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Winter, 2012

NACI Breaking News

Patients Should Demand Asthma Action Plans

Asking Dr. Stuart Stoloff about asthma action plans (AAPs) is like asking Eli Manning, quarterback for the New York Giants, about football: He's at the top of his game, and passionate about it. With asthma, trying to maintain control without an asthma action plan is like asking football players to go out on the field without a game plan.

"An AAP is just one spoke in the wheel, a component in a greater, open dialogue between clinician and patient," said Stoloff, M.D., a clinical professor in the Department of Family and Community Medicine at the University of Nevada School of Medicine, and a family medicine practitioner. He also served as a member of the National Asthma Education and Prevention Program's Expert Panel II and III Guidelines for the Diagnosis and Management of Asthma.

Dr. Stoloff is talking about a partnership where the patient, and/or patient's family, actively works with the healthcare provider to learn about asthma, how to identify asthma triggers and symptoms, and ways to address them (including how to administer medication correctly.)

Image of football coach diagramming plays for his team

Developing individualized written AAPs, and educating patients on their use, is the foundation for this partnership since it removes the guesswork from treating asthma, and improves patient outcomes. That's why the National Asthma Education and Prevention Program's (NAEPP) clinical practice guidelines encourage patients and their health professionals to establish and maintain a partnership for asthma care.

LeRoy M. Graham, M.D.—a pediatric pulmonologist in Atlanta who sees a diverse array of patients at his practice—agrees.

He also partners with communities of faith through his Not One More Life asthma-education program, to teach and empower patients in the African American community who have asthma to make informed decisions.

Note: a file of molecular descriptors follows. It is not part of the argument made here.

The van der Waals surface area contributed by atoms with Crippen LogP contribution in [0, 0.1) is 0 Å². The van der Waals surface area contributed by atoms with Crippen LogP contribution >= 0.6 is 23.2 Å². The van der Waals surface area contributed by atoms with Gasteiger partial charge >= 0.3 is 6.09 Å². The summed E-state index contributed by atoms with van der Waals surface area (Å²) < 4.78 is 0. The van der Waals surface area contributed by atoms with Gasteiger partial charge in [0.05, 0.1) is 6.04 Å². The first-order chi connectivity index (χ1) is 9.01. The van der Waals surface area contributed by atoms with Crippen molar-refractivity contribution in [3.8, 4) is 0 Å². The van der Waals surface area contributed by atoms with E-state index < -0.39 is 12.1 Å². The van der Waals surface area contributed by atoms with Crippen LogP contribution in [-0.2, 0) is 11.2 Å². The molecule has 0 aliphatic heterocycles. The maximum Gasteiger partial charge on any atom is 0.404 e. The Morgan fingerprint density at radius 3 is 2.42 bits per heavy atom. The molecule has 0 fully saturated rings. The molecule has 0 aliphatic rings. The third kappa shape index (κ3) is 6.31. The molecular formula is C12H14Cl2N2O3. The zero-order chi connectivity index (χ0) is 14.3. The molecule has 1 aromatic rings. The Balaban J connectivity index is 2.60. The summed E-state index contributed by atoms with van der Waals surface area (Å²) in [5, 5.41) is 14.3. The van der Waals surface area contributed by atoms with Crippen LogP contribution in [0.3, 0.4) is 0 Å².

Dr. Graham emphasizes that no matter what the patient's background, a clinician still needs to assess whether that patient has the understanding, tools, and techniques to follow the potentially life-saving instructions contained in a written AAP.

"We've simplified the language of our asthma action plan to a 6th grade level and shortened it to one page, because patients tend to pick up their action plans in a moment of crisis," said Graham. "When someone is panicking, we want their understanding and technique to be perfect—that's the time that it needs to be perfect."

That's why every time a clinician in Graham's practice hands out an AAP, he or she walks the patient through it.

"You can't just hand someone a piece of photocopied paper—you need time for active listening and you need time to secure complete buy-in by the patient," said Stoloff.

Dr. Stoloff states that this is one reason why AAPs continue to be underused, despite a call for their use 15 years ago in the NAEPP's first clinical practice guidelines. The NAEPP's current guidelines recommend that all patients who have asthma receive a written AAP as part of an overall effort to educate patients in asthma self-management. Using written AAPs is also one of the NAEPP's recommended six priority messages for improving asthma care and control. Written action plans are particularly recommended for patients who have moderate or severe persistent asthma, a history of severe exacerbations, or poorly controlled asthma.

Stoloff is disappointed by their underuse. But he has a solution.

"It's time to get patients engaged to such a level that they demand this type of care," said Stoloff. "An AAP can empower patients to gain control over their asthma."

Thousands of miles away, in Georgia, Dr. Graham echoes this sentiment. He calls it "radical healthcare consumerism," and encourages patients—especially minority and lower-income patients who bear the biggest asthma burden—to be more direct with their clinicians.

"People don't want to be passive. We don't encourage them to be rude to their provider—we just teach them how to be direct," said Graham. "I tell them: 'You have to enter this partnership and hold me accountable. Challenge me to make sure that you or your child gets better. If you're not doing your part, you or your child can't get better.'"

Graham reports that this approach works because it gives patients, and the parents of patients, the confidence they need to request the care they deserve, not just an asthma action plan. He anticipates that empowerment will lead to improvement, which will bridge gaps and improve asthma care for everyone.

Download or order a copy of the NHLBI's Asthma Action Plan or My Asthma Wallet Card.

Next: GIP in Focus

Last Updated February 2012

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